This sample shows how to build a multi-tenant ASP.NET Core web application that uses OpenID Connect to sign up and sign in users from any Azure Active Directory (AD) tenant, using the ASP.Net OpenID Connect middleware and the Active Directory Authentication Library (ADAL) for .NET. The sample also demonstrates how to leverage the authorization code received at sign in time to invoke the Graph API.
For more information about how the protocols work in this scenario and other scenarios, see the Authentication Scenarios for Azure AD document.
This sample has been updated to ASP.NET Core 1.0. Looking for previous versions of this code sample? Check out the tags on the releases GitHub page.
Getting started is simple! To run this sample you will need: - To install .NET Core for Windows by following the instructions at dot.net/core, which will include Visual Studio 2015 Update 3. - An Internet connection - An Azure Active Directory (Azure AD) tenant. For more information on how to get an Azure AD tenant, please see How to get an Azure AD tenant - A user account in your Azure AD tenant. This sample will not work with a Microsoft account, so if you signed in to the Azure portal with a Microsoft account and have never created a user account in your directory before, you need to do that now.
From your shell or command line:
git clone https://github.com/Azure-Samples/active-directory-dotnet-webapp-webapi-multitenant-openidconnect-aspnetcore.git
If you already have an Organizational user account in your Azure Active Directory tenant that you would like to use for consent and authentication, you can skip to the next step. This sample will not work with a Microsoft account, so if you signed in to the Azure portal with a Microsoft account and have never created a user account in your directory before, you need to do that now. You can find instructions to do that here.
If you want to test both the Administrator and User consent flows discussed below, you will want to create two Organizational accounts: one assigned to the "User" role and one assigned to the "Global Administrator" role.
https://localhost:44376/. Click on Create to create the application.
Logout Urlproperty to
https://localhost:44376/Account/EndSession. This is the default single sign out URL for this sample.
At this point we are ready to paste the configuration settings into the VS project that will tie it to its entry in your Azure AD tenant.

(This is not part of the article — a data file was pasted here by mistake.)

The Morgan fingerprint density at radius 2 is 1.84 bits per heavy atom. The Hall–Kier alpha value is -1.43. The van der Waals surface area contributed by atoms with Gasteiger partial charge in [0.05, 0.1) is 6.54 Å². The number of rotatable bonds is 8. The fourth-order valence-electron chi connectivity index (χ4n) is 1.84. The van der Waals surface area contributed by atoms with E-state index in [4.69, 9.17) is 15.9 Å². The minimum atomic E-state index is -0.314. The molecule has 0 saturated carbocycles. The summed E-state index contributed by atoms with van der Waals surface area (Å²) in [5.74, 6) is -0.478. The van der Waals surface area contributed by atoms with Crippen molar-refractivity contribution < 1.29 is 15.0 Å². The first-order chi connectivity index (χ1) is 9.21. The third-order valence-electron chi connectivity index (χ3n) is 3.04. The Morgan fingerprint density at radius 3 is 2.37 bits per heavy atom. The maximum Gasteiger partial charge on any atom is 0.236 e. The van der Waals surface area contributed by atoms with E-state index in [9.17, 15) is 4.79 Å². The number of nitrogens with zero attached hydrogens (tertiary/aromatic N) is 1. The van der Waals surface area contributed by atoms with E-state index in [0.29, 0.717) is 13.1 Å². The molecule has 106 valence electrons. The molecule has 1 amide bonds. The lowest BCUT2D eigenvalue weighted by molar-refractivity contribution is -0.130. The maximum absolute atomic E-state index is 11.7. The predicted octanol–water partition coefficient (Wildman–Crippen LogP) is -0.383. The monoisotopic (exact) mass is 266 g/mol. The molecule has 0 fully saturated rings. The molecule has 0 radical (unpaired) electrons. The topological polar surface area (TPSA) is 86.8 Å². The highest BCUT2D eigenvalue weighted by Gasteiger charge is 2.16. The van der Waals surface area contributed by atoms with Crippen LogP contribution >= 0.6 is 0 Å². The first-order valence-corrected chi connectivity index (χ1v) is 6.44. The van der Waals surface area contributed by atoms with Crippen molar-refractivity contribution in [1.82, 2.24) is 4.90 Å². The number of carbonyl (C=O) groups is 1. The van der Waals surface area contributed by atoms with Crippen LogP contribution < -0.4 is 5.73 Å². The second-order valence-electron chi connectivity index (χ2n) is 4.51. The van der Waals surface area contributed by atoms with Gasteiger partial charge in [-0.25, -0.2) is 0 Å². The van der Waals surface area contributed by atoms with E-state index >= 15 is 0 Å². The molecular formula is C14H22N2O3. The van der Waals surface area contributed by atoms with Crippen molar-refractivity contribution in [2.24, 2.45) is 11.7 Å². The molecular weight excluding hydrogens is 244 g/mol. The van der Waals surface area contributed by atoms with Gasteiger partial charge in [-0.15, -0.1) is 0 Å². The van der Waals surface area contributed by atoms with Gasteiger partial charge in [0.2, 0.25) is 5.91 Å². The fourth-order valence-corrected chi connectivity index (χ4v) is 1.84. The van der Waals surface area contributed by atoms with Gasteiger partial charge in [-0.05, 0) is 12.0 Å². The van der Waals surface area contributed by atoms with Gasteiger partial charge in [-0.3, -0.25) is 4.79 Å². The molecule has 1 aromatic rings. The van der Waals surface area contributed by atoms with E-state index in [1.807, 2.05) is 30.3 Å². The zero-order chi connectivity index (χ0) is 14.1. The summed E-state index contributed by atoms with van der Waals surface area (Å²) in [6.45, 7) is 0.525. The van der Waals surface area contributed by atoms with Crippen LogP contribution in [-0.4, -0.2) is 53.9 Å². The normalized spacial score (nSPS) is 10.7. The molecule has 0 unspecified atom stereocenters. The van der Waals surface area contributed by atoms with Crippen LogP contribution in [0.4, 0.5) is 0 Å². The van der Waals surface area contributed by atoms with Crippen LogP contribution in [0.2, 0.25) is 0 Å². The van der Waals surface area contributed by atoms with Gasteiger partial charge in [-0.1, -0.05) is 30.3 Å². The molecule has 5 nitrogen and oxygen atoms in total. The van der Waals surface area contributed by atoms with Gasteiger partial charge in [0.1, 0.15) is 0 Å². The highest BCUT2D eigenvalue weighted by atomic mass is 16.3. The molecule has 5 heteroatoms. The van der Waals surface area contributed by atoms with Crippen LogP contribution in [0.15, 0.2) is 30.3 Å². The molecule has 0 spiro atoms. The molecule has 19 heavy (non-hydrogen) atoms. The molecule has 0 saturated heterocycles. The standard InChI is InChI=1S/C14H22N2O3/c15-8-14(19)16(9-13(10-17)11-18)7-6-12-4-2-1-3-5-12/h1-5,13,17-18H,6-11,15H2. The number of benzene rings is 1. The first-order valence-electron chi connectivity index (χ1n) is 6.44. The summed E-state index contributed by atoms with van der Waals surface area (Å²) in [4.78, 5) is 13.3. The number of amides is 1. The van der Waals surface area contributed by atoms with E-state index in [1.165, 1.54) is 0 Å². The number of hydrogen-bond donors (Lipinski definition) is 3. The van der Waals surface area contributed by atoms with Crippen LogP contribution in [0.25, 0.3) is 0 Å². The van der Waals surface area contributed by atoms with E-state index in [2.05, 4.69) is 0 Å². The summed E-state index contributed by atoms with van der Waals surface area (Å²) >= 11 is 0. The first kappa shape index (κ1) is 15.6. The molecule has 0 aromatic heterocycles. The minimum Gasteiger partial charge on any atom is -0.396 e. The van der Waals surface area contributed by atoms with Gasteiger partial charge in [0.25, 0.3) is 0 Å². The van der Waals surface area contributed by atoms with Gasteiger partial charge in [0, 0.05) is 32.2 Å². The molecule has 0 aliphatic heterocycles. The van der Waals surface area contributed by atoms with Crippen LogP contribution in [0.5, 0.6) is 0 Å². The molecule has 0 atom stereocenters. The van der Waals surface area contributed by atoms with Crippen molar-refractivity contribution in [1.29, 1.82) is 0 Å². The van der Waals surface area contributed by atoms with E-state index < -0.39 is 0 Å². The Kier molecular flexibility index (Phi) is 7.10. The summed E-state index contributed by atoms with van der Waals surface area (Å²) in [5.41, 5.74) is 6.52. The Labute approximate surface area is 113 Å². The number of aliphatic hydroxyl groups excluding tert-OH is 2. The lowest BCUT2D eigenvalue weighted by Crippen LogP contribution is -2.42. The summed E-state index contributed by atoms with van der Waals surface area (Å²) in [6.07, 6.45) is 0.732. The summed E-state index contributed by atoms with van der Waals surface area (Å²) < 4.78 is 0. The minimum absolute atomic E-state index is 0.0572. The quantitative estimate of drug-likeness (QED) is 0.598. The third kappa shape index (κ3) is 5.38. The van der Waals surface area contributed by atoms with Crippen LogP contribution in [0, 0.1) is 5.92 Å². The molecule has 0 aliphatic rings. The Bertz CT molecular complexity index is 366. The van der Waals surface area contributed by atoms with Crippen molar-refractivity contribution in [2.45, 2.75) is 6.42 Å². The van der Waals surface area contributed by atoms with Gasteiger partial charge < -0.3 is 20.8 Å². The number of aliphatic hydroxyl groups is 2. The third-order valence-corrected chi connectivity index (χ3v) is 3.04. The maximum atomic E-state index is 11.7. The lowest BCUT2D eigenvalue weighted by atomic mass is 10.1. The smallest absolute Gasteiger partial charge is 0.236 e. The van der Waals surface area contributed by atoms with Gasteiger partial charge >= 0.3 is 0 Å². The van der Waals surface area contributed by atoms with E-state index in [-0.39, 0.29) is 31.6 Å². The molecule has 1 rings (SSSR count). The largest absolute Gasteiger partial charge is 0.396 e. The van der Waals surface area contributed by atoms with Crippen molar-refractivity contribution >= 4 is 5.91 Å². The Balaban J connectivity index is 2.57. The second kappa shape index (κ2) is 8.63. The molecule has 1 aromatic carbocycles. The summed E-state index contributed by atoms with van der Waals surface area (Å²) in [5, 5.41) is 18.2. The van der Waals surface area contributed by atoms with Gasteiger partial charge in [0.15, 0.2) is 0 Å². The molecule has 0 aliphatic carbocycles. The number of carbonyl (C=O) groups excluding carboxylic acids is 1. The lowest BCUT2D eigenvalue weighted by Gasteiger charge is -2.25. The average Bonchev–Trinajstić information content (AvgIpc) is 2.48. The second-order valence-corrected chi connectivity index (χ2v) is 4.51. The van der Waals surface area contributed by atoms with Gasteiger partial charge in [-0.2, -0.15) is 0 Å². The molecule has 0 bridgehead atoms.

ClientIdproperty and replace the value with the Application ID for the TodoListWebApp from the Azure portal.
ClientSecretand replace the value with the key for the TodoListWebApp from the Azure portal.
RedirectUriproperty and replace the value with the new base URL of the sample.
This sample shows how to take advantage of the consent framework in Azure AD to enable an application to be multi-tenant aware, which allows authentication by user accounts from any Azure AD tenant. To see that part of the sample in action, you need to have access to user accounts from a tenant that is different from the one you used for registering the application. A great example of this type of scenario, is an application that needs to allow Office365 user accounts (which are homed in a separate Azure AD) to authenticate and consent access to their Office365 tenant. The simplest way of doing this is to create a new directory tenant in your Azure subscription (just navigate to the main Active Directory page in the portal and click Add) and add test users. This step is optional as you can also use accounts from the same directory, but if you do you will not see the consent prompts as the app is already approved.
The sample implements two distinct tasks: the onboarding of a new customer (aka: Sign up), and regular sign in & use of the application.
Once you signed up, you can either click on the Todo tab or the sign in link to gain access to the application. Note that if you are doing this in the same session in which you signed up, you will automatically sign in with the same account you used for signing up. If you are signing in during a new session, you will be presented with Azure AD's credentials prompt: sign in using an account compatible with the sign up option you chose earlier (the exact same account if you used user consent, any user form the same tenant if you used admin consent).
This sample uses a SQLite database located at
TodoListWebApp\App_Data\TodoListWebApp.db. The initial Entity Framework migration has been included in the
TodoListWebApp\Migrations folder. If you encounter database-related exceptions in the app, take the following steps:
TodoListWebApp.dbfile exists. An empty instance is included in the github repo, and the
.dbfile should be created during first app run if it's not already there.
dotnet ef database updatein the
TodoListWebAppdirectory to create the tables. If that doesn't work, you can also run
dotnet ef migrations scriptto generate the SQL for creating the tables. Execute that SQL against the
.dbfile using a SQLite db explorer (there are many out there), and you should be good to go.